In the world of Craig Lucas' 1983 play Reckless a husband can confess to his wife five minutes after the curtain goes up that she must run for her life because he's hired a hit man to kill her on Christmas Eve and the playwright needn't be responsible for ever letting us know why the husband hired this hit man nor what made him change his mind. In the world of Reckless financial woes can easily be eliminated by appearing on a TV game show where you win cash prizes by humiliating your loved ones. In the world of Reckless we can laugh at the tragedy that occurs to others without feeling the least bit of guilt. Not everyone's going to enjoy Reckless as much as I did, that's for sure. And without question many will read a lot more social commentary into it than I really care to. But one conclusion will no doubt be fairly universal; Mary-Louise Parker is the shiniest ornament in this story of misfit toys. In Reckless, she is the thinking man's pretty little ditz in a dark, absurd sit-com of a fairy tale.
'Twas the night before Christmas and, in the person of Rachel (an interestingly Jewish name for the protagonist of this Christmas fable), Parker is positively giddy as an 8-year-old watching the snow fall outside her bedroom window. "I'm having one of my euphoria attacks", she tells her husband Tom (Thomas Sadoski) whose attention is buried in the words of a TV anchor. "It's just the news. It's not real!" she complains in complete earnestness.
That's when he tells her. He's hired a thug to knock her off that very night. She has to run for it. In A Doll's House Nora slams the door behind her. In Reckless, Rachel climbs out the windowsill. In either case, our heroine is about to discover the world.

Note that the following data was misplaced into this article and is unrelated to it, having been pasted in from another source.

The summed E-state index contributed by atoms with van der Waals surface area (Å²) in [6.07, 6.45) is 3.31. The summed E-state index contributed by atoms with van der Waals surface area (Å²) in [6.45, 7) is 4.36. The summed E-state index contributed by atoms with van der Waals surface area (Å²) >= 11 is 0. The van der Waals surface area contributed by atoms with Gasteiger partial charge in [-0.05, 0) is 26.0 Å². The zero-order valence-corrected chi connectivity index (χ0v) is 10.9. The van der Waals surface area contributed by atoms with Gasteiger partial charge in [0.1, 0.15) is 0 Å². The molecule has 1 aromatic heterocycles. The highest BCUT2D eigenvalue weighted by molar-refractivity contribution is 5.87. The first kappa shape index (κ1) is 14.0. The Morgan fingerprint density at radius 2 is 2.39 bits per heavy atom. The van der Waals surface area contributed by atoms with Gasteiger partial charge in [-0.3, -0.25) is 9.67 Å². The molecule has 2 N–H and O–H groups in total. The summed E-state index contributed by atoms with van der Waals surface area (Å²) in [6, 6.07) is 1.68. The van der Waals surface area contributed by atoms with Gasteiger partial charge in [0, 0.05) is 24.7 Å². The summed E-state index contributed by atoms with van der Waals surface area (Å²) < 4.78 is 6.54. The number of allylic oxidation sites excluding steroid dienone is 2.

Reckless is extremely plot-heavy and quirky, unexpected twists in the story carry much more weight than the underdeveloped characters. This is a good thing. If Lucas dug a little deeper and made his assortment of oddballs worthy of our emotional involvement, Reckless would be a pretty dreary and depressing two hours. But by liberating us of any empathetic attachment, the author is free to have unreal and rather nasty events serve as the piece's major punch lines.
Meanwhile, back at the plot, Rachel accepts a ride from a complete stranger (Michael O'Keefe) and an invitation to live with him and his deaf-mute paraplegic live-in girlfriend (Rosie Perez) for as long as she likes. (I suppose the human need for some kind of family unit can be considered a theme if you insist on having one.) Naturally, her new-found roomies have secrets (Okay, okay -- You never really know people. But that's the last theme I'll allow.) which eventually lead to Rachel's appearance on a rather cruel TV talk show, the return of certain family members and visits to several different psychiatrists. Any more mention of plot details will just ruin surprises and some good laughs. Oh, but I will mention that Debra Monk is quite a blast playing all six doctors and her scenes with Parker provide the highlights of the evening.
Allen Moyer's set adds a nice bit of cynicism to the proceedings, with minimal pieces and a continual snowfall, often done very cleverly, giving the appearance that the play is taking place within a holiday snow globe. Combined with David Van Tieghem's original music and sound design, the production has a warped sense of holiday cheer. Mark Brokaw's direction is most effective in the broader moments of absurdity.
But the beginning, middle and end reason to see this production of Reckless is Mary-Louise Parker's charming comedic performance. Nowadays it's rather refreshing to see a small, star vehicle comedy -- a type of play that was once so plentiful -- back on Broadway.
Photos by Joan Marcus. Top: Mary-Louise Parker. Bottom: Debra Monk and Mary-Louise Parker.
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